[0113]
[0114] The logic required to implement one round of the key expansion pipeline. Turning now to FIG.'s [0115] Several logical operations are used in FIG.'s [0116] For the purpose of the AES key expansion pipeline, the inputs, outputs and some intermediate values are named according to the following scheme. The octets of the key input to a round are labeled in order A, B, C, D, E, F, G, H, I, J, K, L, M, N, O, P, XA, XB, XC, XD, XE, XF, XG, XH, XI, XJ, XK, XL, XM, XN, XO and XP. When, e.g., the key is only 128 bits long, only, e.g., octets A through P are used and a 192-bit key, e.g., uses A through P and XA through XH. With short keys, the inputs to the other octets may be any convenient value, as they will not affect the output. The output to the following round is marked with the same letter code and the subscript next. An apostrophe (e.g. A′) labels the output of some exclusive-or gates where the base label and the output of an S-Box are inputs, and a double apostrophe (e.g., A″) is used to label the output of an exclusive-or gate with an input of a primed value and the output of an S-Box. The label x⊕y is used on some exclusive-or gates with inputs x and y. Other figures use these labels as inputs to be taken from the corresponding output. The even inputs to some multiplexers have labels like prevM, which is the value of octet M presented as input to the preceding (odd-numbered) round. Only octets M, N, O, P, XM, XN, XO and XP are used in this way. In most cases, additional latches may be employed between rounds to save values, e.g., for the even stage. Rcon is an additional octet specified as part of the key expansion algorithm. The standard gives a table of values of rcon to use for each expansion step, the sequence of values for rcon can be computable, e.g., by applying the same x [0117] The multiplexer inputs are labeled with the condition that selects a particular input. Even and odd are selected if the current round number is even or odd respectively. Encrypt or enc label inputs for encryption and decrypt or dec label inputs for decryption. Inputs labeled k128, 192 and 256 indicate the key length in bits, and in the Rijndael version, D128, D192 and D256 refer to the data block length. Ee/do specifies even round encryption or odd round decryption. If there are multiple labels on an input, all must be true for that input to be selected. The final output multiplexers also have an input labeled skip. The skip input is selected on those rounds where no key expansion is done. Most of the time this can be true are for those rounds, e.g., without key expansion as diagramed in FIG.'s [0118] The examples of the full Rijndael key expansion logic for any single round is more complex than for AES because of the larger number of cases, but the overall structure is similar. The labeling of the octets in the key is slightly different to emphasize the relationship to the wider data path. The octets of the full 256-bit key are labeled in order A, B, C, D, E, F, G, H, I, J, K, L, M, N, O, P, Q, R, S, T, U, V, W, X, Y, Z, AA, BB, CC, DD, EE and FF, with Q through FF replacing XA through XP in the AES description. About half of the Rijndael output multiplexers carry input labels single and double. Single corresponds to the case where a single key expansion is performed in a round and double is the case where two expansions are needed in a round, as seen in FIG.'s [0119] Turning now to FIG. 40 there is shown a portion of the key expansion logic for an implementation of an AES encryption/decryption integrated circuit. This portion [0120] Turning now to FIG. 41, there is shown an exemplary embodiment of another portion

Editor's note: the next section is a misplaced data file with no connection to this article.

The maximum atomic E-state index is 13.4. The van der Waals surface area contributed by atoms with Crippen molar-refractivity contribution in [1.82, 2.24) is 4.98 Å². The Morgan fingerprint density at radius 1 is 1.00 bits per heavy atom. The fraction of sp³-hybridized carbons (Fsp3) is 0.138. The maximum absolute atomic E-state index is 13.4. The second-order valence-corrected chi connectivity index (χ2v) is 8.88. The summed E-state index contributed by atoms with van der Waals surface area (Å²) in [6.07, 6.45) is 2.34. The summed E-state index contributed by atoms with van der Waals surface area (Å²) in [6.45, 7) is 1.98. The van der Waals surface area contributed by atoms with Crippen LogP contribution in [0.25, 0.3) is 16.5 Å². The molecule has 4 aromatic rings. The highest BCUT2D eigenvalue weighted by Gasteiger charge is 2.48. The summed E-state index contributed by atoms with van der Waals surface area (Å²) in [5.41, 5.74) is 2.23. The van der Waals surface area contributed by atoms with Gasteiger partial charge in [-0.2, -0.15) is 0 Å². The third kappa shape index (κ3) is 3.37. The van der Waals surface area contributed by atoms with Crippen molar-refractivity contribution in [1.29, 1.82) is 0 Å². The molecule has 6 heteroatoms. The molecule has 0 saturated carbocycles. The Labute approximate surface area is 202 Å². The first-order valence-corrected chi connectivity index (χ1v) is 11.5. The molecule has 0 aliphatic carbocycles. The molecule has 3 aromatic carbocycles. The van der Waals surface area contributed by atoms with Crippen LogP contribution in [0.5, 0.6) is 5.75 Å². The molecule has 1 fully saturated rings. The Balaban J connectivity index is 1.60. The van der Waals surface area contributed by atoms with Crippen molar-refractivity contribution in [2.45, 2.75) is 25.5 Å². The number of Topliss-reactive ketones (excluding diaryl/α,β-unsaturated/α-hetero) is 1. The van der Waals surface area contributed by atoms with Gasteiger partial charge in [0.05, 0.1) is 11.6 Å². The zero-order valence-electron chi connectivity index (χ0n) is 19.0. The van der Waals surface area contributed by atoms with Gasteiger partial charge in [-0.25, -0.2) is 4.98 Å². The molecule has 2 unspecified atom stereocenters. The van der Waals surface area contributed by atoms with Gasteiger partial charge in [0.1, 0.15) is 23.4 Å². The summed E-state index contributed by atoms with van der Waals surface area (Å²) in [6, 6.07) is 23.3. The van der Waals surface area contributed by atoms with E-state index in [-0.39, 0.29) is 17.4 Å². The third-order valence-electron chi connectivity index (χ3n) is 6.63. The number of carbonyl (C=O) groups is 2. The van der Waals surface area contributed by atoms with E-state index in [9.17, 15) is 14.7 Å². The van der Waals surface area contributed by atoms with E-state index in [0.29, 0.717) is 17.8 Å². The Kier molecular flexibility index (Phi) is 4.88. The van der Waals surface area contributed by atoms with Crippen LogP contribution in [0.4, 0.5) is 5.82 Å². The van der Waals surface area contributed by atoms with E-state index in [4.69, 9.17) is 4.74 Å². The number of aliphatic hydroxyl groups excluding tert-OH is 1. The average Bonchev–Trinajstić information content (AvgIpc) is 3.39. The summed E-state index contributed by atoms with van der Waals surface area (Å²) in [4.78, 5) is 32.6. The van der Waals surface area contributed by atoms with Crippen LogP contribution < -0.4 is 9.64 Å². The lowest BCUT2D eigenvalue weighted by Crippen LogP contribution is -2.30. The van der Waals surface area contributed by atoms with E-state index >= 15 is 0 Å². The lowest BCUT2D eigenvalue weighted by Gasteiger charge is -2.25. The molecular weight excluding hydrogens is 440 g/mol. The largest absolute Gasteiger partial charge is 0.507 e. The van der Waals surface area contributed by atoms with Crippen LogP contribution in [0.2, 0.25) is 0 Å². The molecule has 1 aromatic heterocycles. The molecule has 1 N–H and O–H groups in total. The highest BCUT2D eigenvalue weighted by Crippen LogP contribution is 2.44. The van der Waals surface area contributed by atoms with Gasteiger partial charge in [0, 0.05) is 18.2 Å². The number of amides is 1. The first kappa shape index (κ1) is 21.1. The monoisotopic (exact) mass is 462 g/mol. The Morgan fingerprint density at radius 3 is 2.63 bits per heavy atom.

[0121] Turning now to FIG. 42 there is shown an example of an implementation of a further portion of the key expansion logic circuit according to the present invention for the outputs E [0122] Turning now to FIG. 43 there is shown an example of an implementation of a portion of a key expansion logic circuit for a full Rijndael implementation, i.e., where the data block length may also be 128, 192 or 256. The circuit [0123] The circuit [0124] The output Q
[0125] Turning now to FIG. 44, there in shown a possible implementation of another portion of a full Rijndael key expansion pipeline [0126] Turning now to FIG. 45, there is shown a possible implementation of a further portion [0127] A rough estimate of the gate count for a linear pipeline fully unrolling the 14 rounds maximum and supporting both encryption and decryption in all three block lengths in one pipeline has a complexity on the order of 2 million gates. With pipeline staging at each round boundary, a 500 MHz clock should be readily achievable, providing a pipeline throughput over 100 Gbps. For the proposed AES standard 128-bit block width only, the basic pipeline is on the order of 1 million gates and 50 Gbps throughput. The throughput of a single pipeline is high enough that the real limiting factor is likely to be input/output bandwidth to the outside. The minimum practical encryption core would implement a 32-bit wide data path and a single round in hardware, in perhaps 30 to 40 thousand gates, and would take about 50 clock cycles per block. Such a minimal implementation would be useful in ASIC libraries as a way to provide encryption support at throughputs comparable to software implementations on high-end microprocessors without the resources of adding a Pentium-III class chip. In all of these complexity estimates, the substitution tables are the dominant factor. [0128] The foregoing invention has been described in relation to a presently preferred embodiment thereof. The invention should not be considered limited to this embodiment. Those skilled in the art will appreciate that many variations and modifications to the presently preferred embodiment, many of which are specifically referenced above, may be made without departing from the spirit and scope of the appended claims. The inventions should be measured in scope from the appended claims. Referenced by